6.
Artículo
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Assessing occupancy and habitat connectivity for Baird’s tapir to establish conservation priorities in the Sierra Madre de Chiapas, Mexico
De la Torre, José Antonio ; Rivero Hernández, Crysia Marina (coaut.) ; Camacho, Gamaliel (coaut.) ; Álvarez Márquez, Luis Arturo (coaut.) ;
Contenido en: Journal for Nature Conservation Vol. 41 (February 2018), p. 16-25 ISSN: 1617-1381
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Resumen en: Inglés |
Resumen en inglés

Baird’s tapir (Tapirus bairdii) is the largest native mammal that inhabits the Neotropics, and it is enlisted as Endangered by the IUCN Red List. The historic distribution of this species included the area from southern Mexico to northern Colombia. However, its distribution and populations have been reduced drastically during the past 30 years. The main threats for Baird’s tapir are the direct persecution for subsistence hunting, habitat destruction, and habitat fragmentation. In this study, we used camera traps and occupancy models to identify the landscape characteristics that were associated with the occurrence of tapirs in the Sierra Madre de Chiapas, which is one of the most important populations of the species in Mexico, with the aim to identify areas with habitat suitability for the species. We used our best occupancy model to generate a resistance matrix to develop a model of habitat connectivity using Circuit Theory. According to the best occupancy model, the most suitable areas for this species were the forested areas located at the highest elevations of the mountain ranges that provided rugged terrain. We identified three critical corridors to allow for the connectivity of tapir populations in the Sierra Madre de Chiapas, and one of these corridors provides connectivity between this population and the population in the Ocote Biosphere Reserve. With this approach, we propose a conservation strategy for the species that incorporates a more realistic and detailed scheme of Baird’s tapir occurrence in the Sierra Madre de Chiapas region. Priority actions to conserve tapirs in the Sierra Madre de Chiapas over the long term include ensuring the complete protection of prime habitat for the species, improved connectivity by protecting forest cover, implementation mitigation measures in areas where paved roads interrupt connectivity of populations, and eradicating poaching of the species in the region completely.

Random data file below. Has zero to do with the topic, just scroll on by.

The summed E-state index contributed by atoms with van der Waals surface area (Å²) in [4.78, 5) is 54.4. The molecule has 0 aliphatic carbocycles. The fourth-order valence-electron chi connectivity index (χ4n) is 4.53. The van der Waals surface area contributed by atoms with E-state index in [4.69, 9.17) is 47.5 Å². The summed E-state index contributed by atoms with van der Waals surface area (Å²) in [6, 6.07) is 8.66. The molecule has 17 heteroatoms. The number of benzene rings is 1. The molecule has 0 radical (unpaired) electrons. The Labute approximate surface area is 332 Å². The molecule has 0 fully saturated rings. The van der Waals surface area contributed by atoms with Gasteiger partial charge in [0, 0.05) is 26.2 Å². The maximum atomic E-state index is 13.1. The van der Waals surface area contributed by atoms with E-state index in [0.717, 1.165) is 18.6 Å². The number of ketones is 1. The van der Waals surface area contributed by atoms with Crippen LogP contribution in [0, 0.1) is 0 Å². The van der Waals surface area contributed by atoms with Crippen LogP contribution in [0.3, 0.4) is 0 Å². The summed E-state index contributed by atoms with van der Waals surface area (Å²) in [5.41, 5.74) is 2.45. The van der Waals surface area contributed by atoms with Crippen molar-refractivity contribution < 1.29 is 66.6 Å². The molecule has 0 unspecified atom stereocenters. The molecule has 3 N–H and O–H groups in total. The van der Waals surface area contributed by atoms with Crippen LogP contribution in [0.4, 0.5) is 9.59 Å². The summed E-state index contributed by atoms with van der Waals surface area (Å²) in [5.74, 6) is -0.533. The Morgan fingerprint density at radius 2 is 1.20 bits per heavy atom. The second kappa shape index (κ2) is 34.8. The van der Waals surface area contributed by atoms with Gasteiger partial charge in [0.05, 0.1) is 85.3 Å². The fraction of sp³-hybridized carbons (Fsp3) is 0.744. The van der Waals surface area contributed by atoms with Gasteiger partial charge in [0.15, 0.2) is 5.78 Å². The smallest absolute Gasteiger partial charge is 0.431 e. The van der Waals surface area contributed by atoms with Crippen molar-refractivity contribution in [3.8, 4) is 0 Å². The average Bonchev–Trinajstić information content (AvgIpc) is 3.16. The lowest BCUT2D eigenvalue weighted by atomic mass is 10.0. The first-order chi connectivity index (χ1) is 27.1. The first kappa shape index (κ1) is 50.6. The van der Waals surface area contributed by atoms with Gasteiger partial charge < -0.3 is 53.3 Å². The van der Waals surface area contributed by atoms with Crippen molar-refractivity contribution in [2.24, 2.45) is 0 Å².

7.
- Artículo con arbitraje
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Using a novel model approach to assess the distribution and conservation status of the endangered Baird’s tapir